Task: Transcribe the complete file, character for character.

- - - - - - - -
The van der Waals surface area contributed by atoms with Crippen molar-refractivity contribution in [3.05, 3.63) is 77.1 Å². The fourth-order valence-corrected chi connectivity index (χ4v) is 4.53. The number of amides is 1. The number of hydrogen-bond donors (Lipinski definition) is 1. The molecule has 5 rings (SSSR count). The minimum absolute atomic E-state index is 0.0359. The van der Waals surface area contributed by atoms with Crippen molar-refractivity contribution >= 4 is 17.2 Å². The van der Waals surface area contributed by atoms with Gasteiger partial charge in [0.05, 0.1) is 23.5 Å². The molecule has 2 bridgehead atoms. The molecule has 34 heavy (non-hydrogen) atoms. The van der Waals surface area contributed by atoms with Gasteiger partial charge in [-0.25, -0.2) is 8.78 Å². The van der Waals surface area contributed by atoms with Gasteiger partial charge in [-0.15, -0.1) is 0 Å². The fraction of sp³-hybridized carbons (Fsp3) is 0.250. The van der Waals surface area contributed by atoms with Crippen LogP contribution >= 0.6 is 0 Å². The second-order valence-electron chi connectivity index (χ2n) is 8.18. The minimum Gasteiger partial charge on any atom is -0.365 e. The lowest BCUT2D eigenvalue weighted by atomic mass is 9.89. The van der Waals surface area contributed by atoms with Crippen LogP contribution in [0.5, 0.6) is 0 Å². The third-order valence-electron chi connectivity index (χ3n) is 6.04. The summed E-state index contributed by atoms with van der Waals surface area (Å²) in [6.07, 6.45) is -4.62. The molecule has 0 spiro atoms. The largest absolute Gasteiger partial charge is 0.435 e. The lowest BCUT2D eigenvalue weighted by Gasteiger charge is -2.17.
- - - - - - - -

The van der Waals surface area contributed by atoms with Crippen molar-refractivity contribution in [3.05, 3.63) is 77.1 Å². The fourth-order valence-corrected chi connectivity index (χ4v) is 4.53. The number of amides is 1. The number of hydrogen-bond donors (Lipinski definition) is 1. The molecule has 5 rings (SSSR count). The minimum absolute atomic E-state index is 0.0359. The van der Waals surface area contributed by atoms with Crippen molar-refractivity contribution >= 4 is 17.2 Å². The van der Waals surface area contributed by atoms with Gasteiger partial charge in [0.05, 0.1) is 23.5 Å². The molecule has 2 bridgehead atoms. The molecule has 34 heavy (non-hydrogen) atoms. The van der Waals surface area contributed by atoms with Gasteiger partial charge in [-0.25, -0.2) is 8.78 Å². The van der Waals surface area contributed by atoms with Gasteiger partial charge in [-0.15, -0.1) is 0 Å². The fraction of sp³-hybridized carbons (Fsp3) is 0.250. The van der Waals surface area contributed by atoms with Crippen LogP contribution >= 0.6 is 0 Å². The second-order valence-electron chi connectivity index (χ2n) is 8.18. The minimum Gasteiger partial charge on any atom is -0.365 e. The lowest BCUT2D eigenvalue weighted by atomic mass is 9.89. The van der Waals surface area contributed by atoms with Crippen LogP contribution in [0.5, 0.6) is 0 Å². The third-order valence-electron chi connectivity index (χ3n) is 6.04. The summed E-state index contributed by atoms with van der Waals surface area (Å²) in [6.07, 6.45) is -4.62. The molecule has 0 spiro atoms. The largest absolute Gasteiger partial charge is 0.435 e. The lowest BCUT2D eigenvalue weighted by Gasteiger charge is -2.17.